Thanksgiving Is Ruined

The Personal is Political. The Political is Personal.

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August 10, 2009
What's so funny about Wille, Macht und Übermenschen?

Simon Critchley has a newly republished essay about humor.

His funniest line in it, TiR thinks, is this one:
[O]ne must obviously acknowledge the extraordinary difficulty of writing anything interesting, let alone funny, about comedy.

The essay appears in one of these new Radical Thinkers volumes. The title is (no joke): "Comedy and Finitude: Displacing the Tragic-Heroic Paradigm in Philosophy and Psychoanalysis." The book was published originally in 1999.

Perhaps the most important historical development between then and now, for purposes of appreciation of Critchley's essay, is the invention of YouTube (b. 2005). Its invention enables today's reader to use it to look up examples of what Critchley tells us he finds funny. This includes comedy by Frankie Howerd, Tommy Cooper, Tony Hancock and the National Theatre of Brent.

Along the way, Critchley throws in his second funniest knee-slapper (though he notes the line to be Hegel's), about man as an "amphibious" creature. The essay also includes the inevitable product placement coincidential reference to another work that just happens to be for sale in the new series of Radical Thinkers philosophical crack rocks volumes.

He sets up an opposition between two types of humor. One type, for which Critchley is not so hot, "is a manic laughter: solitary, hysterical, verging on sobbing. This is the ego bloated and triumphant in empty solitude." TiR won't name names, but is on record from last summer suggesting that it finds the master of this type of humor to be, in his own way, pretty funny.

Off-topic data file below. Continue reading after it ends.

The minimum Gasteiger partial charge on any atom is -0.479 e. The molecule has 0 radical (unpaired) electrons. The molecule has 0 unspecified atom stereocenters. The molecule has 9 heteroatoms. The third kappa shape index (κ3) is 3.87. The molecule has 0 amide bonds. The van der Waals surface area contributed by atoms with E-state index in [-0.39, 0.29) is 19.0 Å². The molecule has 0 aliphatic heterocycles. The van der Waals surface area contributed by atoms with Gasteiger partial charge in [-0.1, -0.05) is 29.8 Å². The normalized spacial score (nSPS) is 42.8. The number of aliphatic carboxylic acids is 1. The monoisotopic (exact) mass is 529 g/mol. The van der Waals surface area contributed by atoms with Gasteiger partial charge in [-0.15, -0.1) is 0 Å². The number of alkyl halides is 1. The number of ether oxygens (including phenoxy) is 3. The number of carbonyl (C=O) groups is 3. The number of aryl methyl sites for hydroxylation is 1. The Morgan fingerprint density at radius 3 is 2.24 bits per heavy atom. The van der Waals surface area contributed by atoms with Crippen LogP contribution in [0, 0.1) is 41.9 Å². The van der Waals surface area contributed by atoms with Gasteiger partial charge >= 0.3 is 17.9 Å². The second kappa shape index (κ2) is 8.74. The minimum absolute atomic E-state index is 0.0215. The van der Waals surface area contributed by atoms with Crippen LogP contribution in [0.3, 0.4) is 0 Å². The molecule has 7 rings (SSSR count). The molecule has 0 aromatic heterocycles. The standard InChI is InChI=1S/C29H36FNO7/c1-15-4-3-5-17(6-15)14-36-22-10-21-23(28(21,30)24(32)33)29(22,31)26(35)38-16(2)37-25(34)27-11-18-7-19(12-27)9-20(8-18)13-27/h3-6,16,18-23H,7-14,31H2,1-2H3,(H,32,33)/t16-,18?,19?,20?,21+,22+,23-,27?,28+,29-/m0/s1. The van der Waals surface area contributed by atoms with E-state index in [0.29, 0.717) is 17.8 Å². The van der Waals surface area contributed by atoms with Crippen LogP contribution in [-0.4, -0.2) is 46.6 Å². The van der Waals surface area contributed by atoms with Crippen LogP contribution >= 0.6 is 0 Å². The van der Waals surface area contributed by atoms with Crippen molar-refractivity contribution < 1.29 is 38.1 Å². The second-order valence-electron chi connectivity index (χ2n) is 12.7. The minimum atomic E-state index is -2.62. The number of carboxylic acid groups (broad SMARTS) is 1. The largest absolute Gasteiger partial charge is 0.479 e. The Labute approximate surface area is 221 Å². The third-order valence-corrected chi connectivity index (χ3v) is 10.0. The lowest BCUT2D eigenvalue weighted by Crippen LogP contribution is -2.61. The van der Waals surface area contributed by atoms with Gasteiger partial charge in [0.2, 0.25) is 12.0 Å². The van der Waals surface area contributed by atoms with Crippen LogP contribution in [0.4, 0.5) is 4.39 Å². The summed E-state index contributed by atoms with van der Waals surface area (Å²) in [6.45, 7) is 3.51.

Then there is humor type # 2, "which is more sardonic and which arises out of a palpable sense of inability, inauthenticity, impotence and impossibility." It "introduces some humility into the subject. . . . a radical abasement of the subject that requires a new form of acknowledgment, but whose effect is not depressive, but liberating, elevating" and even a "site of resistance," critique and the "solidaristic."

So the reader is told:
[T]o live between two deaths is not to live tragically, but is perhaps the life of comedy, where finitude is not something to be affirmed by the tragic hero, but comically acknowledged.

[The preceding sentence reminds TiR of the funniest proto-joke it found when it braved the entirety of an old collection of Yeats plays, this past spring:
[Y]ou stand there, so to speak, between two washings; for you were doubtless washed when you were born, and, it may be, shall be washed again after you are dead.

from "The Player Queen" (1922) (full text herein)

cf.: "Astride of a grave and a difficult birth."]

Ultimately, however, we think that Critchley, amidst a few digressions, really means to pose the following mysterious but burning question:

                                    Who is funnier, Zarathustra or Harpo Marx?

(We would like to read him also to offer an intermediate choice: Johannes Climacus.)